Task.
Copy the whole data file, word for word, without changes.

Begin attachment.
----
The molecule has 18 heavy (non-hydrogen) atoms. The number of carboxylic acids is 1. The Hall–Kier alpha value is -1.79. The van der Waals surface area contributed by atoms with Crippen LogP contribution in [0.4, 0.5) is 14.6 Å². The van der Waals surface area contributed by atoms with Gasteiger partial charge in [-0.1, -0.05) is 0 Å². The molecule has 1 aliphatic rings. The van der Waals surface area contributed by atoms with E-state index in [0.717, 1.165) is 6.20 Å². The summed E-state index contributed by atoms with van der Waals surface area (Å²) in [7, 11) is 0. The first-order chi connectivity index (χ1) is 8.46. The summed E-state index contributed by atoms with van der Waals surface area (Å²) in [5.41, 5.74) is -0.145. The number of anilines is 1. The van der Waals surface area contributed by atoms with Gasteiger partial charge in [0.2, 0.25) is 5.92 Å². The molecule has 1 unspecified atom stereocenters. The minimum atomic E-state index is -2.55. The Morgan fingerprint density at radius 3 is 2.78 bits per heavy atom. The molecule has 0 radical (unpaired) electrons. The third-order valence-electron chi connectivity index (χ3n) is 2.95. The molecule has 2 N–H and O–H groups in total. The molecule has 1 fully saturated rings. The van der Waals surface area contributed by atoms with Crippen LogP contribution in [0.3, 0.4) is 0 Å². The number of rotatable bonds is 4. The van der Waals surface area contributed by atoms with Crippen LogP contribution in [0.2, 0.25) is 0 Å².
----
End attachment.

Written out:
The molecule has 18 heavy (non-hydrogen) atoms. The number of carboxylic acids is 1. The Hall–Kier alpha value is -1.79. The van der Waals surface area contributed by atoms with Crippen LogP contribution in [0.4, 0.5) is 14.6 Å². The van der Waals surface area contributed by atoms with Gasteiger partial charge in [-0.1, -0.05) is 0 Å². The molecule has 1 aliphatic rings. The van der Waals surface area contributed by atoms with E-state index in [0.717, 1.165) is 6.20 Å². The summed E-state index contributed by atoms with van der Waals surface area (Å²) in [7, 11) is 0. The first-order chi connectivity index (χ1) is 8.46. The summed E-state index contributed by atoms with van der Waals surface area (Å²) in [5.41, 5.74) is -0.145. The number of anilines is 1. The van der Waals surface area contributed by atoms with Gasteiger partial charge in [0.2, 0.25) is 5.92 Å². The molecule has 1 unspecified atom stereocenters. The minimum atomic E-state index is -2.55. The Morgan fingerprint density at radius 3 is 2.78 bits per heavy atom. The molecule has 0 radical (unpaired) electrons. The third-order valence-electron chi connectivity index (χ3n) is 2.95. The molecule has 2 N–H and O–H groups in total. The molecule has 1 fully saturated rings. The van der Waals surface area contributed by atoms with Crippen LogP contribution in [0.3, 0.4) is 0 Å². The number of rotatable bonds is 4. The van der Waals surface area contributed by atoms with Crippen LogP contribution in [0.2, 0.25) is 0 Å².